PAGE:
Researchers from the University of New South Wales (UNSW) in Australia have set new world records as they discovered solutions to challenges that stymy the development of quantum computers. The scientists achieved a breakthrough with the development of the first silicon quantum technologies that have the capacity to hold data with more than 99 percent accuracy.
Andrew Dzurak, from the Centre of Excellence for Quantum Computation & Communication Technology at UNSW's School of Electrical Engineering and Telecommunications, said that a crucial component of making quantum computing a reality is to operate qubits with very low error rates. Also known as quantum bits, qubits are the building blocks of the super powerful quantum computers.
In two separate studies published in the Oct. 12 issue of Nature Nanotechnology, the researchers reported how they have come up with two new types of qubits that can process quantum data with over 99 percent accuracy, a milestone that could eventually lead to the realization of quantum computing.
The first method involves the use of the natural atom of phosphorus. The researchers, led by Andrea Morello of UNSW's Centre of Excellence for Quantum Computation & Communication Technology, tweaked advances they have achieved in an earlier research that used phosphorous atoms as qubits. Using phosphorus atoms in silicon only yielded 50 percent accuracy but the removal of all the silicon 29 isotopes achieved a much better result.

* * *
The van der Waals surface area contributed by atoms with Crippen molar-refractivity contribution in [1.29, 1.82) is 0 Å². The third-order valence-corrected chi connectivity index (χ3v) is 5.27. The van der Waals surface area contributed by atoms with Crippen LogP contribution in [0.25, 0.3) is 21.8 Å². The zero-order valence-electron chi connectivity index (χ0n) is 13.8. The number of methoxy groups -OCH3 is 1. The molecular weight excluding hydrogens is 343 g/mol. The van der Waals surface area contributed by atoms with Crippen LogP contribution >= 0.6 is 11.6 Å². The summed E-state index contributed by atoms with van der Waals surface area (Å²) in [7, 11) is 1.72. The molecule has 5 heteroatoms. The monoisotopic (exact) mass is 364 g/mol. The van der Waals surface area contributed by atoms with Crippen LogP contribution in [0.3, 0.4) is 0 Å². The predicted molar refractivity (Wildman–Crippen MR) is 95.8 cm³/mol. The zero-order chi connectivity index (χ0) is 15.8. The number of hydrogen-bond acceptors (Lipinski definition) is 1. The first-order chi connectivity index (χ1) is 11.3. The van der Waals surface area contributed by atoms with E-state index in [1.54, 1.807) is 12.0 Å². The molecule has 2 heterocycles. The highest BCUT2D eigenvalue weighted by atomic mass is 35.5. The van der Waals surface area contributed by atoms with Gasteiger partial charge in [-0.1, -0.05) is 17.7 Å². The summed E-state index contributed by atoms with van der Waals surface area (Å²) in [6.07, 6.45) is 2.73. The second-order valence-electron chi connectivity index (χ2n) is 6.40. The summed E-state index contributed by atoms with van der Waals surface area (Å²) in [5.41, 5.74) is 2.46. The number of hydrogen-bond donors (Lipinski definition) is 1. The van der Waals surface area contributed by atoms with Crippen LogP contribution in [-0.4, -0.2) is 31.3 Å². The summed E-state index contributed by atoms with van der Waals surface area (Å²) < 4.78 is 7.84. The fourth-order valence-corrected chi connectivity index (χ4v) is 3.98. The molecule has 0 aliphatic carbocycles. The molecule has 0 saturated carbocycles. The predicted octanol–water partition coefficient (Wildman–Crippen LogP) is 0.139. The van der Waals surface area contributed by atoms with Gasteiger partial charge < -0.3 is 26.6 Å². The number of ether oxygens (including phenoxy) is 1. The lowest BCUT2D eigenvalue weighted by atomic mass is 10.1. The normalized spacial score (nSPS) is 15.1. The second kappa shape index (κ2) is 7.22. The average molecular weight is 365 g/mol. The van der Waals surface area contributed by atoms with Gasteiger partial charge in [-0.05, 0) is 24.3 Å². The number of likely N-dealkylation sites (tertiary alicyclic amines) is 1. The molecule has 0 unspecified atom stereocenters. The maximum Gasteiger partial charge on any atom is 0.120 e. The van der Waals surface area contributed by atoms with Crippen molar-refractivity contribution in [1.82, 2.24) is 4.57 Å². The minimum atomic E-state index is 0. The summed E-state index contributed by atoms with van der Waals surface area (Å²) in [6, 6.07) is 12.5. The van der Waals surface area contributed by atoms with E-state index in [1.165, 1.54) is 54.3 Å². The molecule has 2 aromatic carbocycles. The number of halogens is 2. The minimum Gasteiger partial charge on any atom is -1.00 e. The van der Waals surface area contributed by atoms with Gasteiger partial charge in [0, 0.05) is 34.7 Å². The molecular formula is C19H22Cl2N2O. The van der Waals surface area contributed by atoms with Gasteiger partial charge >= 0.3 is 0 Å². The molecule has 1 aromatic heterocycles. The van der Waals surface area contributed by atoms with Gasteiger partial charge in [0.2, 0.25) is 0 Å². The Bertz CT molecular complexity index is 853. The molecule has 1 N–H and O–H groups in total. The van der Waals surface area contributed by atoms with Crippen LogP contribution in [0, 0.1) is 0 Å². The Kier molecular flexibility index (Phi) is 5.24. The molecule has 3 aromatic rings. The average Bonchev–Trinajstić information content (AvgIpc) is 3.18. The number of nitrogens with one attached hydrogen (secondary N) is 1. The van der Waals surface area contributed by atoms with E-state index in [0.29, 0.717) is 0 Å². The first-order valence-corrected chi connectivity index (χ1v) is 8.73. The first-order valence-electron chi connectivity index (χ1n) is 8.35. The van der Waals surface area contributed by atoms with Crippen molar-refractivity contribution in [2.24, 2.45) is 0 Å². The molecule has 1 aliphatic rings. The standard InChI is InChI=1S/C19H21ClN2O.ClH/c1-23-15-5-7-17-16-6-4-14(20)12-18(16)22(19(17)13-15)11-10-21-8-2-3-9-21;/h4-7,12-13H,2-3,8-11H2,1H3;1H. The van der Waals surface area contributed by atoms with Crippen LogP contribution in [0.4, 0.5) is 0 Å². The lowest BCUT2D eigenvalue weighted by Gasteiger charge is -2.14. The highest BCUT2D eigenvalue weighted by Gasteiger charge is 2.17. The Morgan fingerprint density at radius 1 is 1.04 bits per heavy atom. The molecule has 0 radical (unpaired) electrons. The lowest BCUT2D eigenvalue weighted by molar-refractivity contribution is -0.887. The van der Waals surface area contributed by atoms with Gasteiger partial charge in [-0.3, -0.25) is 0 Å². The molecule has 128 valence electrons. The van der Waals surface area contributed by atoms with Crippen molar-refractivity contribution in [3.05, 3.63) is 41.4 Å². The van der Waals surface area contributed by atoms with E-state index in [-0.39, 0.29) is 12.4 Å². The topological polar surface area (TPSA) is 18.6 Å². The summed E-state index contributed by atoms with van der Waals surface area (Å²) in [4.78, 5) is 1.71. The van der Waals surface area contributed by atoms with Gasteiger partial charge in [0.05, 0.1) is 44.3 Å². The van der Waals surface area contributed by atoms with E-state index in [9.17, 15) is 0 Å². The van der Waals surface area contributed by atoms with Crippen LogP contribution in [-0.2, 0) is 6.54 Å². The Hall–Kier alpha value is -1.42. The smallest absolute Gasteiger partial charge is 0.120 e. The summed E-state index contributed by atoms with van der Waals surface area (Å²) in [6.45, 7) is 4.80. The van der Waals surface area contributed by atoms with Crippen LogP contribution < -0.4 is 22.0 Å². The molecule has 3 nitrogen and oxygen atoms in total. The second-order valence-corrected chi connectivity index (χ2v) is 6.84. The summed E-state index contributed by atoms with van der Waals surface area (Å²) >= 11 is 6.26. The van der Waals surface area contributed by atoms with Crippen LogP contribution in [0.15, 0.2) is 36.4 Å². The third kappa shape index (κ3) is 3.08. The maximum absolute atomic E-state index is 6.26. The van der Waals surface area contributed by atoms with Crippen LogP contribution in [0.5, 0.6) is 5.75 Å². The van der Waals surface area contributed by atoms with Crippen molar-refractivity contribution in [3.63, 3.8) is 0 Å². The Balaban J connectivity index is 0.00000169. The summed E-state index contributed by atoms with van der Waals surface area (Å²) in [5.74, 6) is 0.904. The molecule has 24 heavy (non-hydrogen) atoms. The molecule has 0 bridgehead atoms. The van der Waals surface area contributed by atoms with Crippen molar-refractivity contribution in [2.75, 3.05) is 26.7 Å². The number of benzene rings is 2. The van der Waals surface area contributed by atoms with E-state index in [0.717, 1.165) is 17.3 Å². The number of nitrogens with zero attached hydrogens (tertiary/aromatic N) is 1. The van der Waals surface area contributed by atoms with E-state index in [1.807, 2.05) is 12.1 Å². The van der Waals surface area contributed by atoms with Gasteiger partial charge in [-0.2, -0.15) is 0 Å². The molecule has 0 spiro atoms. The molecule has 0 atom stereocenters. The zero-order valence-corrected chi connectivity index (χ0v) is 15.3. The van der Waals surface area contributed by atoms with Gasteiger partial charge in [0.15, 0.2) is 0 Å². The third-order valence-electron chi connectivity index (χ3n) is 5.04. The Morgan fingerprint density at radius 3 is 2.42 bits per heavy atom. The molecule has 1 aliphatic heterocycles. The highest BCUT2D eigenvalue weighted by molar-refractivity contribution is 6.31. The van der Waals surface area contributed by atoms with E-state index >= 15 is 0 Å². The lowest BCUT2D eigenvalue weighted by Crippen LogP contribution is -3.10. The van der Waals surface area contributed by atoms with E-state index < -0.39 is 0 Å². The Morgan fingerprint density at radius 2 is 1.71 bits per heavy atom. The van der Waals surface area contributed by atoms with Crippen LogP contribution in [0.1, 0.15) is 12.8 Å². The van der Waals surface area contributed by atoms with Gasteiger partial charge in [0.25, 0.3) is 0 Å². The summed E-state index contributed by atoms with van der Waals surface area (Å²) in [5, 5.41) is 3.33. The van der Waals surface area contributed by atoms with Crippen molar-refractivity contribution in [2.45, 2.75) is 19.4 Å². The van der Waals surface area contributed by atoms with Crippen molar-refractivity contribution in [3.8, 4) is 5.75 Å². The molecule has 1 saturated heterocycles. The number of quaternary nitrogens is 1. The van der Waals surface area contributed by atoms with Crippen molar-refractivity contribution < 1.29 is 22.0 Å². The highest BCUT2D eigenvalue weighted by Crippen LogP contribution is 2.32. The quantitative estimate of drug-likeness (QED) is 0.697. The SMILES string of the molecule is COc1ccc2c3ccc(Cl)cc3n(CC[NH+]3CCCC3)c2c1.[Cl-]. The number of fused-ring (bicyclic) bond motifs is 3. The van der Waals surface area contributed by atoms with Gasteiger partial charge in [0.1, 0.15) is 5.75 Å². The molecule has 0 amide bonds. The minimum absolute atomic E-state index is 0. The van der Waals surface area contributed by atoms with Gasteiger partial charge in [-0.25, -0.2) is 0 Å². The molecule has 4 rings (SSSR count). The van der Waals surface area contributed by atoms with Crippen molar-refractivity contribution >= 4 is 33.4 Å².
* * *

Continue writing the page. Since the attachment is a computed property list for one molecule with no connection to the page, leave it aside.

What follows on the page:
"We solved the problem by removing all the silicon 29 isotopes that have magnetic spin leaving only silicon 28, which has no magnetic spin to influence the phosphorous, giving us an accuracy of 99.99 percent," Dzurak said.
The second approach involves a new method of developing artificial atom qubit with a device known as MOSFET which is similar to the silicon transistors that are found in laptops and smart phones. For both the natural and artificial atom qubits, the high accuracy operation is attained by placing them inside a thin layer of purified silicon that only has the silicon-28 isotope, which is non-magnetic and does not disrupt the quantum bit.
The researchers also achieved a world-record for achieving coherence time of 30 seconds.
"Coherence time is a measure of how long you can preserve quantum information before it's lost," Morello explained adding that half a minute is already comparable to eternity in the quantum world. "We've now come up with two parallel pathways for building a quantum computer in silicon, each of which shows this super accuracy."